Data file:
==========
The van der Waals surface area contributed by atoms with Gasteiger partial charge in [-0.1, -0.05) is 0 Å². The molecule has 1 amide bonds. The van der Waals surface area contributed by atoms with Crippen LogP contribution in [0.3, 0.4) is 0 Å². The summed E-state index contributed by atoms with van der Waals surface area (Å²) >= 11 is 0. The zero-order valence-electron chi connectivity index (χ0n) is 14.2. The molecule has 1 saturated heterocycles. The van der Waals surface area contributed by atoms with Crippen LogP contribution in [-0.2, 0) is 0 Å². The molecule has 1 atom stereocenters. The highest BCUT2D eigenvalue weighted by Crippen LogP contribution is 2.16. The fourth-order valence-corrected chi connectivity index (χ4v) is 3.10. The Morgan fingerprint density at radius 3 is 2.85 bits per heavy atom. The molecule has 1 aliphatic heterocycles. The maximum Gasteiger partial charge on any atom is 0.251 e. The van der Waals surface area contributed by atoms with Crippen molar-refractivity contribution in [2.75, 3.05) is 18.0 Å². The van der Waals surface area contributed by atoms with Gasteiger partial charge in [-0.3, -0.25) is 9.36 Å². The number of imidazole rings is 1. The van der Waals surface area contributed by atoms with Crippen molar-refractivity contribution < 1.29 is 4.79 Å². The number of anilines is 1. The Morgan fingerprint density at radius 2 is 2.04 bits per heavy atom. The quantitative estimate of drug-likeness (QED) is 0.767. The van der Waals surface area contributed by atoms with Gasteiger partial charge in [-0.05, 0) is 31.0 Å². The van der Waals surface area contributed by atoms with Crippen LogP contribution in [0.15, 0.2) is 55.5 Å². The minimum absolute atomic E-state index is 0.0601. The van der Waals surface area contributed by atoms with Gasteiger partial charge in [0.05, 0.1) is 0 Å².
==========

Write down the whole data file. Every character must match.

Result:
The van der Waals surface area contributed by atoms with Gasteiger partial charge in [-0.1, -0.05) is 0 Å². The molecule has 1 amide bonds. The van der Waals surface area contributed by atoms with Crippen LogP contribution in [0.3, 0.4) is 0 Å². The summed E-state index contributed by atoms with van der Waals surface area (Å²) >= 11 is 0. The zero-order valence-electron chi connectivity index (χ0n) is 14.2. The molecule has 1 saturated heterocycles. The van der Waals surface area contributed by atoms with Crippen LogP contribution in [-0.2, 0) is 0 Å². The molecule has 1 atom stereocenters. The highest BCUT2D eigenvalue weighted by Crippen LogP contribution is 2.16. The fourth-order valence-corrected chi connectivity index (χ4v) is 3.10. The Morgan fingerprint density at radius 3 is 2.85 bits per heavy atom. The molecule has 1 aliphatic heterocycles. The maximum Gasteiger partial charge on any atom is 0.251 e. The van der Waals surface area contributed by atoms with Crippen molar-refractivity contribution in [2.75, 3.05) is 18.0 Å². The van der Waals surface area contributed by atoms with Gasteiger partial charge in [-0.3, -0.25) is 9.36 Å². The number of imidazole rings is 1. The van der Waals surface area contributed by atoms with Crippen molar-refractivity contribution < 1.29 is 4.79 Å². The number of anilines is 1. The Morgan fingerprint density at radius 2 is 2.04 bits per heavy atom. The quantitative estimate of drug-likeness (QED) is 0.767. The van der Waals surface area contributed by atoms with Gasteiger partial charge in [-0.05, 0) is 31.0 Å². The van der Waals surface area contributed by atoms with Crippen LogP contribution in [0.15, 0.2) is 55.5 Å². The minimum absolute atomic E-state index is 0.0601. The van der Waals surface area contributed by atoms with Gasteiger partial charge in [0.05, 0.1) is 0 Å².